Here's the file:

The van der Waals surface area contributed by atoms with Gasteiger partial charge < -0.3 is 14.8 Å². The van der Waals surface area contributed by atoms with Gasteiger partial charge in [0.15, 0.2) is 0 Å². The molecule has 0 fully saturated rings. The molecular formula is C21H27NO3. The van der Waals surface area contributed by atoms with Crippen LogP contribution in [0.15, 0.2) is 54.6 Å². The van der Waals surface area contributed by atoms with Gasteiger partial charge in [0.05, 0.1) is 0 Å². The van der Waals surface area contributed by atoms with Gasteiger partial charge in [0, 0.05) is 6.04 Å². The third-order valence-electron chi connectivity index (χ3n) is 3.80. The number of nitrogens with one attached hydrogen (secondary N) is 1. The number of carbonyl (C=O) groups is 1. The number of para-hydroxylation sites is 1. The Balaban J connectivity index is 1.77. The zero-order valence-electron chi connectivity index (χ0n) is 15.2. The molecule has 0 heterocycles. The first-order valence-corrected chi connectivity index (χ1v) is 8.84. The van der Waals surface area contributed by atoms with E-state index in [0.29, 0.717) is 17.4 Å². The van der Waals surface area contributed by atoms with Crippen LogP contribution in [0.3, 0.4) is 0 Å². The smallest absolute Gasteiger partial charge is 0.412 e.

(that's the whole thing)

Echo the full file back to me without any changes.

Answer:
The van der Waals surface area contributed by atoms with Gasteiger partial charge < -0.3 is 14.8 Å². The van der Waals surface area contributed by atoms with Gasteiger partial charge in [0.15, 0.2) is 0 Å². The molecule has 0 fully saturated rings. The molecular formula is C21H27NO3. The van der Waals surface area contributed by atoms with Crippen LogP contribution in [0.15, 0.2) is 54.6 Å². The van der Waals surface area contributed by atoms with Gasteiger partial charge in [0.05, 0.1) is 0 Å². The van der Waals surface area contributed by atoms with Gasteiger partial charge in [0, 0.05) is 6.04 Å². The third-order valence-electron chi connectivity index (χ3n) is 3.80. The number of nitrogens with one attached hydrogen (secondary N) is 1. The number of carbonyl (C=O) groups is 1. The number of para-hydroxylation sites is 1. The Balaban J connectivity index is 1.77. The zero-order valence-electron chi connectivity index (χ0n) is 15.2. The molecule has 0 heterocycles. The first-order valence-corrected chi connectivity index (χ1v) is 8.84. The van der Waals surface area contributed by atoms with E-state index in [0.29, 0.717) is 17.4 Å². The van der Waals surface area contributed by atoms with Crippen LogP contribution in [0.3, 0.4) is 0 Å². The smallest absolute Gasteiger partial charge is 0.412 e.